Don Maxwell, professor of music | “Well that’s the way we used to do it and I can see advantages and disadvantages both ways. Of course, having one [graduation ceremony] is easier to do. You have one and then you’re done, but it’s also off campus. Getting people on campus is an important aspect of this. Parents and so forth who don’t normally visit, their kids may go here, but they don’t pay much attention to it and they [parents] get to look at the campus and spread the word that it is really an outstanding facility.”

Marc Zographos, marketing | “I feel actually privileged, honestly. That is a really interesting thing. I feel like it might actually help some people get around. It is unfortunate because having it in a huge stadium brings the feeling of graduation up. It feels better. It adds more to the atmosphere.”

Shannon Howerton, theater | “I wouldn’t be opposed. I would rather have it like all of the colleges [as opposed to splitting up graduation by college] because it is not just [about] each college it is the conglomerate of all of the schools. I prefer it all together even if it is a little longer.”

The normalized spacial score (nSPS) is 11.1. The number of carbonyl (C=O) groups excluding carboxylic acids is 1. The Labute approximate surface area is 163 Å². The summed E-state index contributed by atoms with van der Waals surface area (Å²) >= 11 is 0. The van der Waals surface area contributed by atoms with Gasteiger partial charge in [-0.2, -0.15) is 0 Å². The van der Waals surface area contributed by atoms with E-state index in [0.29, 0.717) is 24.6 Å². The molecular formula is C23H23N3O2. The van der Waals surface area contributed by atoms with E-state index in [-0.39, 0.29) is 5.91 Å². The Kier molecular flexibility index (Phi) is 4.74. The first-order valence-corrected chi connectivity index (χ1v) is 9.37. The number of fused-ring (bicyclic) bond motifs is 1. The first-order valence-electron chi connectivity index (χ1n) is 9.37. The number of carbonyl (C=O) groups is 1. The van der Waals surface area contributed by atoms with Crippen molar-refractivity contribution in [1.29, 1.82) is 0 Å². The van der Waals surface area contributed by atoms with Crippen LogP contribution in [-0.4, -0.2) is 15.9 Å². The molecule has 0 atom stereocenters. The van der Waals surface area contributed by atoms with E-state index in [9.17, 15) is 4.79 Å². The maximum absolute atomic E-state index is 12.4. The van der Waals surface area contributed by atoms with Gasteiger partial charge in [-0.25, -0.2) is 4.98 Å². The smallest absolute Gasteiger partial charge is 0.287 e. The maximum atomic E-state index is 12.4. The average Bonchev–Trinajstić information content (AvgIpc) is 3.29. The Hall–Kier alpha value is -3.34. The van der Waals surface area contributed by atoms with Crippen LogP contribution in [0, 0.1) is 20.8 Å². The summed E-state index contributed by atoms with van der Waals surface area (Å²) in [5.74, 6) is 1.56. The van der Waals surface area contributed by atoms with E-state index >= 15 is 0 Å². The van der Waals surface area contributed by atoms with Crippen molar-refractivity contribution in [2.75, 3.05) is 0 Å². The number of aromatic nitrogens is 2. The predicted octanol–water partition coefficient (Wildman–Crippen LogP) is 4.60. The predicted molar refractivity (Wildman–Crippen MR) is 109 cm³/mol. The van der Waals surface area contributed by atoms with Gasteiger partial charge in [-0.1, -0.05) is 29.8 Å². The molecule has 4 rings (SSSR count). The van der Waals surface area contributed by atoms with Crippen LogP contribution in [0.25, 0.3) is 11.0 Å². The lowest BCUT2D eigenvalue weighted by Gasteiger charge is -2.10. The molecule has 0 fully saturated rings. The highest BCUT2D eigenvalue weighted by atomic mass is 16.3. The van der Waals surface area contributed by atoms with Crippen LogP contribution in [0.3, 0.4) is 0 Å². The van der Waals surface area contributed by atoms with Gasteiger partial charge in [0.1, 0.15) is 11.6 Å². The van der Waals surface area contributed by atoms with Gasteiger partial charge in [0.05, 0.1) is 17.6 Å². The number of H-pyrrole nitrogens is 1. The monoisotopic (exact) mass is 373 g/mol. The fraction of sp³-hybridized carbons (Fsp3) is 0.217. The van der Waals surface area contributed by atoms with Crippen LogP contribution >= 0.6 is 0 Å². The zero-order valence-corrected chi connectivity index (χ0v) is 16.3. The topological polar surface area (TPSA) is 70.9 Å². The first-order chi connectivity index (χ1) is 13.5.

Yareli Lora, Spanish | “It doesn’t really affect me so I guess I don’t really care about it. I have had older brothers who graduated here and I am graduating here, so I think the MPEC is always going to be the place where I will remember MSU graduates graduated at.”

Kareem Small, masters biology | “I have to prefer it being on campus, if everybody did it. It feels more momentous that way than splitting it up into different days.”

Maria Peña, political science | “It is a good idea. Bringing it back to campus would be a good idea, but then you’re limiting the amount of people that can go. Dividing it would be okay.”

Timothy Yap, music | “It would be kind of cool to have it back on campus so you wouldn’t travel as far, but the thing is, the traffic problem on campus — like parking and stuff — is pretty bad on normal traffic days, so imagine how bad it would be with all the parents coming in town. That is my only concern.”

Zach Davis, history |“That would be cool. I know back in the day they used to have it in the coliseum. That would be fun. Being [one of] the last graduating classes in [Kay Yaeger Coliseum would mean] the rafters would echo my name.”

How do you feel about graduating?

Marc Zographos, marketing | “I am excited. My childhood dream is to be done with school. It is a great feeling.”